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In cases of aortic stenosis, the aortic valve (the valve between the left ventricle and the aorta) is too small, narrow or stiff to open all the way.
The aortic valve and pulmonary valves control blood flow as blood leaves the heart and keeps it flowing forward. The valves open to let blood move ahead, then quickly close to keep it from flowing backward.
With aortic stenosis, the heart has to work harder to force blood through the aortic valve. Over time, this added stress can weaken the heart.
The board-certified and fellowship-trained specialists at Norton Children’s Heart Institute, affiliated with the UofL School of Medicine, are the leading providers of pediatric heart care in Louisville and Southern Indiana. The Norton Children’s Heart Institute team has the skill and experience to provide a precise diagnosis for aortic stenosis and develop a customized treatment plan for you and your child.
Norton Children’s has a network of outreach diagnostic and treatment services throughout Kentucky and Southern Indiana.
Symptoms of aortic stenosis depend on the size of the narrowed valve. Many children have no symptoms at all, and others have only mild symptoms that usually do not become bothersome.
Infants and children with more severe aortic stenosis may show signs of heart failure, such as:
Children with severe aortic stenosis may:
These symptoms may be worse during activities or exercise.
Aortic stenosis tends to be more common in baby boys than girls. Aortic stenosis may be caused by an abnormal valve such as a bicuspid aortic valve, from the effects of rheumatic fever, or even related to a genetic syndrome.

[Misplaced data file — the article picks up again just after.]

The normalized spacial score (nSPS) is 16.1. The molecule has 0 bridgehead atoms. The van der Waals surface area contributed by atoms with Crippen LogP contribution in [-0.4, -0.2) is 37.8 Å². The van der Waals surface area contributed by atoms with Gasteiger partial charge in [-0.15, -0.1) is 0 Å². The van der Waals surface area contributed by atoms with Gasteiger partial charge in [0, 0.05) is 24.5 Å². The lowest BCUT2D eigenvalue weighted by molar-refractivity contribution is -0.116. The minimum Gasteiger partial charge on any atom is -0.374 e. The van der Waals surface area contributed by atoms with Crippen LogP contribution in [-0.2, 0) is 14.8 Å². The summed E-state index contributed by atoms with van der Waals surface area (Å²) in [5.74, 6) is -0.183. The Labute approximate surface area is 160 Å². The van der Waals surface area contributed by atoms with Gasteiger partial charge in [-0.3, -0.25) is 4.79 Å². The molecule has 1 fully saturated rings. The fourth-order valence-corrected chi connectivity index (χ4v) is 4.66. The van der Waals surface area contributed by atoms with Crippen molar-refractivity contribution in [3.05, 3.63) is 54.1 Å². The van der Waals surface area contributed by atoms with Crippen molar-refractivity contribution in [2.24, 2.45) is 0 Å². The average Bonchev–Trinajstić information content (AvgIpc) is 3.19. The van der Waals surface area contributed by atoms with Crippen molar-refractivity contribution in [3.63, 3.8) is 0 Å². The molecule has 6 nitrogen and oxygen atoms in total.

The specialists at Norton Children’s Heart Institute can identify aortic stenosis before birth. This allows babies to get the treatment they need as soon as possible after birth.
Diagnostic tools include a fetal echocardiogram (fetal echo). The fetal echo, available at Norton Children’s Heart Institute diagnostic centers, uses ultrasound. This safe and painless test provides an image of the baby’s heart before birth.
If the heart issue was not found before birth, infants and older kids who have a suspected heart condition may get an echocardiogram to identify aortic stenosis. This is similar to a fetal echo but is performed after birth.
Norton Children’s Heart Institute has 28 tele-echo locations in Kentucky and Southern Indiana.
Mild cases of aortic stenosis may not need treatment. However, moderate to severe cases of aortic stenosis may require a procedure or a surgery to repair the valve.
Several types of procedures can repair or replace the aortic valve. Treatments include:
To decide what type of treatment to use, doctors consider:
The biggest challenge for patients with aortic stenosis is that it can come back after treatment. This can happen for different reasons, including scar tissue that forms after a procedure or a valve replacement that does not grow. Some patients may need several surgeries.
Because aortic stenosis can be a lifelong condition, patients who have the defect will need regular checkups with a cardiologist to make sure that the narrowing is not getting worse.
Many children who have their aortic stenosis addressed and followed by Norton Children’s Heart Institute cardiologists can enjoy most regular activities after their recovery. Kids and teens with moderate or severe aortic stenosis should talk with their cardiologist before playing competitive sports.